On Tuesday night, we published a very special TED Talk, recorded for TED2017 by His Holiness Pope Francis in Vatican City. In it, His Holiness comments on the state of the world as we find it today and shares some ideas on how we can find hope for the future in togetherness.
A talk of this significance required careful planning, collaboration, attention to detail — and the ability to keep a secret, as Pope Francis was not announced in the event’s public program. It was also the first time he has addressed an international conference. And after the talk was screened for the live audience in Vancouver, there was curiosity about how it all came together.
Bruno Giussani, TED’s International Curator, coordinated the creation of the talk over the course of a year with the Vatican. We asked him how the talk came to be.
What about the present moment made it the right time for a talk like this?
Bruno Giussani: Pope Francis is clearly very concerned about the current state of the world. There is a sense of urgency in his actions and his words. In the talk, he uses strong language to denounce the “culture of waste” arising from our techno-economic system and our obsession with “money and things.” He talks about “the evil we breathe every day,” which is a clear reference to the increasingly sectarian and hate-filled political space. He invites us to pay attention to the changing climate, to growing inequality and to the disruption brought about by technology. And he addresses the diffuse feeling of powerlessness by observing that many people don’t seem to believe in the possibility of a happy future anymore. He warns us that these concerns are to be taken very seriously. But he also insists that they are not invincible, that we can create a different world by re-engaging with and taking care of each other. In this complicated and often confusing world, Pope Francis has become possibly the only moral voice capable of reaching people across boundaries and providing clarity and a compelling message of hope.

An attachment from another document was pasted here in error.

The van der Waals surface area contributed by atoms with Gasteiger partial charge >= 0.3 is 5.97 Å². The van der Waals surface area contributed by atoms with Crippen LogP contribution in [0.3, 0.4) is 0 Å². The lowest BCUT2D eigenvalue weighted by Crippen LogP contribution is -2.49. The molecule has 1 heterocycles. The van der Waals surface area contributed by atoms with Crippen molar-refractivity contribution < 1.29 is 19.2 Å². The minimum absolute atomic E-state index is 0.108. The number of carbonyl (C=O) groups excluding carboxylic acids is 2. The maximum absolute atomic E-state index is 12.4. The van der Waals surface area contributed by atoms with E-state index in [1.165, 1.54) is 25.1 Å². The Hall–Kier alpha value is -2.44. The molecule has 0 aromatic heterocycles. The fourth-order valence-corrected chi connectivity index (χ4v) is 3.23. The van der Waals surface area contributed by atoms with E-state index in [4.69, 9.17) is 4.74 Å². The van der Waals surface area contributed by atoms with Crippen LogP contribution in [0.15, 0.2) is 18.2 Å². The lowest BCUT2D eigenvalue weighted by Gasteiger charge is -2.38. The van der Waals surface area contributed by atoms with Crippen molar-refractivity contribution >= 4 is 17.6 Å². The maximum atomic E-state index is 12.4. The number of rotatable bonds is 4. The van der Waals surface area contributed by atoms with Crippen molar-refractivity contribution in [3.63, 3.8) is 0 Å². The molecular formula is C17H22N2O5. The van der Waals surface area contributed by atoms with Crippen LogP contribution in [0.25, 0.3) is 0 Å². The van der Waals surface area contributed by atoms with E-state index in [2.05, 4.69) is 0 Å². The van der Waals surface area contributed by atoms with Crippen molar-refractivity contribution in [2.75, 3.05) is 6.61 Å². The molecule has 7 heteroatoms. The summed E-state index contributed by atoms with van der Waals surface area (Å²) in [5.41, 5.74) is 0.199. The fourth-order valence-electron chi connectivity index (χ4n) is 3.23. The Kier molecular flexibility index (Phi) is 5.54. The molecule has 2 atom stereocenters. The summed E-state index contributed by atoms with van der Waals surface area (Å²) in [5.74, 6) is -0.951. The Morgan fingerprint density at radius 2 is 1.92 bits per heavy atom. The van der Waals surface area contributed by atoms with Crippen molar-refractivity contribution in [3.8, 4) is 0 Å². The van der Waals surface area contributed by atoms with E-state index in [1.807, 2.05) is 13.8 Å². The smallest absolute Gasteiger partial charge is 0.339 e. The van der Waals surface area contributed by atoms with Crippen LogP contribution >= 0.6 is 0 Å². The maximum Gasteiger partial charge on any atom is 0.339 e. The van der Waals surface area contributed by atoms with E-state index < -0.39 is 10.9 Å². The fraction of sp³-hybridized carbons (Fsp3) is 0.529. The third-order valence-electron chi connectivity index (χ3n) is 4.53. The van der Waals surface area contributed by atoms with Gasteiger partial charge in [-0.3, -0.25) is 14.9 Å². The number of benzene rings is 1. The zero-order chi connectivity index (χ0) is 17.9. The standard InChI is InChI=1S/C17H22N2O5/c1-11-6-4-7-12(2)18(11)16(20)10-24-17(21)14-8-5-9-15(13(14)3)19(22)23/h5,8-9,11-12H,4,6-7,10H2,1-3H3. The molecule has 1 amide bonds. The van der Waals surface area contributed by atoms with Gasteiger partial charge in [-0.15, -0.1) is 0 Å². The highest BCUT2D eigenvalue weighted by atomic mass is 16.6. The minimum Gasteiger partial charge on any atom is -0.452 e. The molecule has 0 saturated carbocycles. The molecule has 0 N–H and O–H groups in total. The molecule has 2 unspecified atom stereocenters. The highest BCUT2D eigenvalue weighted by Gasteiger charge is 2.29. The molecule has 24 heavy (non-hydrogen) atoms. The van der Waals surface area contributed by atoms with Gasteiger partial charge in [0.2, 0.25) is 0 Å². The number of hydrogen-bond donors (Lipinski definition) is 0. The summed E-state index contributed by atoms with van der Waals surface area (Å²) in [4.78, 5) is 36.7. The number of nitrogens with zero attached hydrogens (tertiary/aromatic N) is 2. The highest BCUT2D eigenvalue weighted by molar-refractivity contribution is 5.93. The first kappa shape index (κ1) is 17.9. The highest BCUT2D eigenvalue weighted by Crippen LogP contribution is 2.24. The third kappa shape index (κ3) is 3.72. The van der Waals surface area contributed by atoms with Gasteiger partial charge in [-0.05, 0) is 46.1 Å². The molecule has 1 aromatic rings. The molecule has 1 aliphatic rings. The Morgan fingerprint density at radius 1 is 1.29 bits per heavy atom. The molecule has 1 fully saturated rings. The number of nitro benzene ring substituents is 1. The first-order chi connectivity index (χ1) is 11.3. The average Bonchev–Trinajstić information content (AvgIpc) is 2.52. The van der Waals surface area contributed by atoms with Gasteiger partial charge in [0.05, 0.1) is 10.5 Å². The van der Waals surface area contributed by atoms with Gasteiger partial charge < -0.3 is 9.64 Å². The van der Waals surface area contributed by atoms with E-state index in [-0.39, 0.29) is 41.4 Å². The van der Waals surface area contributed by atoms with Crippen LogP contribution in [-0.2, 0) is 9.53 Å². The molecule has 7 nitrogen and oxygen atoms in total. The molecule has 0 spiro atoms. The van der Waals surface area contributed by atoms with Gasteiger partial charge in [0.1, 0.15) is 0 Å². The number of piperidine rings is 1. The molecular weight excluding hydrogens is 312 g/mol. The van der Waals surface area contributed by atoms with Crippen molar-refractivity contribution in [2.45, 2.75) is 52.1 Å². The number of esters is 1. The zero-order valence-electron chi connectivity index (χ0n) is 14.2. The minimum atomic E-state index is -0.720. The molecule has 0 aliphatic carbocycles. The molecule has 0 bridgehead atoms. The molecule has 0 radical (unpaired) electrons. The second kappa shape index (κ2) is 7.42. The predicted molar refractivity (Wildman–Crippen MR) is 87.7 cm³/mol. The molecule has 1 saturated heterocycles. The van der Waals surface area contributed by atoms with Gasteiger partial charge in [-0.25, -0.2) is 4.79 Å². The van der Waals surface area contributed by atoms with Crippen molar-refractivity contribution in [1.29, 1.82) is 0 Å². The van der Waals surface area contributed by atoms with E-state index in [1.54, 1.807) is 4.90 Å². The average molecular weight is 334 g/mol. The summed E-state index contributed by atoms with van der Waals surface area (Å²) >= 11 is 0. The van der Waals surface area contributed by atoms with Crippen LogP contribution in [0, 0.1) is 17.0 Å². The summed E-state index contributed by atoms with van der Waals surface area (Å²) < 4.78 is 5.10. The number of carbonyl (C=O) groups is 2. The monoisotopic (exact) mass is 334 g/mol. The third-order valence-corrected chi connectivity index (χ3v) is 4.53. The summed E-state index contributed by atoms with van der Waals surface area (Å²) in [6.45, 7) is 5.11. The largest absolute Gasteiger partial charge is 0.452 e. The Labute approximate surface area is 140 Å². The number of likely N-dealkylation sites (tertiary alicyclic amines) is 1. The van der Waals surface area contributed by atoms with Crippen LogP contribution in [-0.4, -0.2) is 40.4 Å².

“Hope” is a key concept in his talk indeed.
BG: Yes, and he uses it in a quite political way. The Pope makes it very clear that hope should not be seen as naive optimism but as the ability to project ourselves collectively towards a better future. At the same time, he issues an eager invitation to confront our individual responsibilities, as well as a forceful warning to the powerful not to let their power go unchecked. In a way, he invites the powerful to be humble and those without power to rise to the challenges of today and tomorrow. Given that today’s world seems to be moving in the opposite direction, that’s almost an insurgent idea.
How does one go about inviting the Pope to give a TED talk?
BG: It took many discussions to make the talk happen — and several trips to Rome over more than a year. When I first approached the Vatican, it’s fair to say that not many there knew of TED. So there was a lot of explaining to do. I won’t mention any names, but I could count on the help of several people who have been generous with their access and contacts, and whom I want to thank. Finally, the Pope has a capable group of collaborators who are very open and interested in social media, digital platforms and new formats. Twitter, Instagram and streaming aren’t foreign words at the Vatican, as millions of followers know.